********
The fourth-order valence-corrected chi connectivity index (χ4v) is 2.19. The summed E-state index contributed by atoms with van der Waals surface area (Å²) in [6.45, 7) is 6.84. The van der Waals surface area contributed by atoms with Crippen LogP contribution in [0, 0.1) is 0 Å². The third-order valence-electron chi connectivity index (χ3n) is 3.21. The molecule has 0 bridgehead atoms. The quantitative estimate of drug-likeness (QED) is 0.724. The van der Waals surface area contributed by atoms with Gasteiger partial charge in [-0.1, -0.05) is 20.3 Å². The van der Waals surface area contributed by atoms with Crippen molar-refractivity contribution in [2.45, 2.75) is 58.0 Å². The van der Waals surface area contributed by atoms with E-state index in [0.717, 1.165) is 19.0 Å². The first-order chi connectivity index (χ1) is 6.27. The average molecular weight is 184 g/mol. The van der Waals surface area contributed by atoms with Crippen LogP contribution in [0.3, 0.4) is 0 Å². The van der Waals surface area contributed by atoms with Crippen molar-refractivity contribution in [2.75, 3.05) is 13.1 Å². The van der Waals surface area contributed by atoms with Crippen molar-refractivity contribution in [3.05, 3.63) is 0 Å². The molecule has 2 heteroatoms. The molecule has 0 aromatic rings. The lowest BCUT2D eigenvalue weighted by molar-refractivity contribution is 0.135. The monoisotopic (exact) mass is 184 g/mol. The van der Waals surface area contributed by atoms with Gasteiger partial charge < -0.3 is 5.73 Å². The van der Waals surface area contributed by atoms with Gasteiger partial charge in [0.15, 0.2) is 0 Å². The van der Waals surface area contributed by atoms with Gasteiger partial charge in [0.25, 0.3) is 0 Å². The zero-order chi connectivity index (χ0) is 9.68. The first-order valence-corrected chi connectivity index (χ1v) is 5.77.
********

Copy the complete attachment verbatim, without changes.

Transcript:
The fourth-order valence-corrected chi connectivity index (χ4v) is 2.19. The summed E-state index contributed by atoms with van der Waals surface area (Å²) in [6.45, 7) is 6.84. The van der Waals surface area contributed by atoms with Crippen LogP contribution in [0, 0.1) is 0 Å². The third-order valence-electron chi connectivity index (χ3n) is 3.21. The molecule has 0 bridgehead atoms. The quantitative estimate of drug-likeness (QED) is 0.724. The van der Waals surface area contributed by atoms with Gasteiger partial charge in [-0.1, -0.05) is 20.3 Å². The van der Waals surface area contributed by atoms with Crippen molar-refractivity contribution in [2.45, 2.75) is 58.0 Å². The van der Waals surface area contributed by atoms with E-state index in [0.717, 1.165) is 19.0 Å². The first-order chi connectivity index (χ1) is 6.27. The average molecular weight is 184 g/mol. The van der Waals surface area contributed by atoms with Crippen LogP contribution in [0.3, 0.4) is 0 Å². The van der Waals surface area contributed by atoms with Crippen molar-refractivity contribution in [2.75, 3.05) is 13.1 Å². The van der Waals surface area contributed by atoms with Crippen molar-refractivity contribution in [3.05, 3.63) is 0 Å². The molecule has 2 heteroatoms. The molecule has 0 aromatic rings. The lowest BCUT2D eigenvalue weighted by molar-refractivity contribution is 0.135. The monoisotopic (exact) mass is 184 g/mol. The van der Waals surface area contributed by atoms with Gasteiger partial charge < -0.3 is 5.73 Å². The van der Waals surface area contributed by atoms with Gasteiger partial charge in [0.15, 0.2) is 0 Å². The van der Waals surface area contributed by atoms with Gasteiger partial charge in [0.25, 0.3) is 0 Å². The zero-order chi connectivity index (χ0) is 9.68. The first-order valence-corrected chi connectivity index (χ1v) is 5.77.